Words and non-words : Vocabulary and phonological working memory in Arabic-Swedish-speaking 4–7-year-olds with and without a diagnosis of Developmental Language Disorder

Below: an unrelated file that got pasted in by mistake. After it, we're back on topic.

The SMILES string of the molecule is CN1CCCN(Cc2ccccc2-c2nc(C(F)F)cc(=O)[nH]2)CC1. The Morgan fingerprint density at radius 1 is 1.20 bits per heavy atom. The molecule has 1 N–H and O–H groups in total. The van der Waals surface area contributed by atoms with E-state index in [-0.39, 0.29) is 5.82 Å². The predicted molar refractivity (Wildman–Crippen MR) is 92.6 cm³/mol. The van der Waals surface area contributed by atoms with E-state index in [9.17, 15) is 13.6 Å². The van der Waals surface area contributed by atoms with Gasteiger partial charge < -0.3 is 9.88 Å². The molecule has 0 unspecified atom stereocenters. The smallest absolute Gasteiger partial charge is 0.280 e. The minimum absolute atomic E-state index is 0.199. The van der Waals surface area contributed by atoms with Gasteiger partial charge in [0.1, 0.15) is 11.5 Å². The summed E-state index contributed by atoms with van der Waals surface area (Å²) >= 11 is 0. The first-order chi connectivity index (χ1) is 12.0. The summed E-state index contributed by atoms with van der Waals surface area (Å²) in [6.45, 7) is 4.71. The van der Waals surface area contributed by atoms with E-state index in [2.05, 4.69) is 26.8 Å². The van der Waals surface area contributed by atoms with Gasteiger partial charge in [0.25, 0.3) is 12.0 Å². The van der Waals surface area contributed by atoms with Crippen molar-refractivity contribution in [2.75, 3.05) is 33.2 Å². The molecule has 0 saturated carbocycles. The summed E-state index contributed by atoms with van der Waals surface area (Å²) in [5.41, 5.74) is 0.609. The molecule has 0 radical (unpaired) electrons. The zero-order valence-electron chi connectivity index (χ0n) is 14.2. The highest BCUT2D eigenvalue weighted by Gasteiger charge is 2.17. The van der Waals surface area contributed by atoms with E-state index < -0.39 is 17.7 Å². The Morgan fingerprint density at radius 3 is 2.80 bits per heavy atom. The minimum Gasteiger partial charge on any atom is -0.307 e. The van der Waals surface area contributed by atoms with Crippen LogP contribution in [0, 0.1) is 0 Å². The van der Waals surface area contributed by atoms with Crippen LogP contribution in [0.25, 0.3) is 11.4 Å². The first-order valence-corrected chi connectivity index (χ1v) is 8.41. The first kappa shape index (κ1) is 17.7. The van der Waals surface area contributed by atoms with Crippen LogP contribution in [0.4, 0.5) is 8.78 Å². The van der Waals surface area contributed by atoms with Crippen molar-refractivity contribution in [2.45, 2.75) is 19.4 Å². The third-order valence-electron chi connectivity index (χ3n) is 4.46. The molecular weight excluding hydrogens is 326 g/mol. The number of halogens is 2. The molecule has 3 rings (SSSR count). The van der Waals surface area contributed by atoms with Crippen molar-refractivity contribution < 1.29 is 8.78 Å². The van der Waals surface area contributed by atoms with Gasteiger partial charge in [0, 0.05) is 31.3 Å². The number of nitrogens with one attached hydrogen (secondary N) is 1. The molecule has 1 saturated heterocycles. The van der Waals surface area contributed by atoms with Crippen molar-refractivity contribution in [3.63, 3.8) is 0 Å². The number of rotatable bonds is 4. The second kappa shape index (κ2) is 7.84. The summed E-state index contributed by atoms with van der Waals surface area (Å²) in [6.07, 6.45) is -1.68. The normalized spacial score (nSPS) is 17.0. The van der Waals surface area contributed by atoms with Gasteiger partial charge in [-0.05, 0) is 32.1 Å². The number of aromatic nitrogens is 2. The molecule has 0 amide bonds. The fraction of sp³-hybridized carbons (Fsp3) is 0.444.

Abstract: This thesis investigates the vocabulary skills and the non-word repetition (NWR) performance of 99 typically developing (TD) 4­­–7-year-old Arabic-Swedish-speaking children and 11 Arabic-Swedish-speaking children with a diagnosis of Developmental Language Disorder (DLD). The children’s early language development, family backgrounds and language exposure patterns are explored through parental questionnaires, and for the DLD children also via interviews with parents, teachers and speech-language pathologists regarding their developmental history, language skills and communicative behaviour. Vocabulary comprehension and production is assessed with Cross-linguistic Lexical Tasks (CLT; Haman et al. 2015) in Arabic and Swedish. Phonological working memory is assessed with four different NWR tasks with varying item length, phonological complexity and language-likeness (Radeborg et al. 2006, Chiat 2015, Abou Melhem et al. 2011). For vocabulary, differences between the two languages (Arabic and Swedish) and differences between comprehension and production are explored, as well as effects of age, exposure and socioeconomic status (SES). For NWR, effects of age, task, item length and phonological complexity are investigated, as well as effects of vocabulary and exposure.Results: Vocabulary comprehension and production scores were found to increase with age in both Arabic and Swedish. Daily language exposure predicted comprehension and production scores in Arabic, but only production scores in Swedish. Length of exposure to Swedish was the most important predictor of Swedish vocabulary scores. SES (parental education) did not predict vocabulary scores in either language. For NWR, scores increased with age on all tasks. There were also task and item effects. Factors related to NWR performance were type of task, item length, phonological complexity and vocabulary skills.At group level, the DLD children scored below their TD peers on both vocabulary and NWR tasks. Many DLD children had particularly low vocabulary scores in their first language (Arabic), despite extensive and continuous exposure from birth. There was substantial overlap between the TD and the DLD groups on NWR performance, and not all DLD children scored low on NWR. Having a history of language delay or language difficulties in the family was more common among the DLD children than the TD children. The study underscores the importance of considering patterns of language exposure and developmental history when assessing the language skills of bilingual children with potential DLD.

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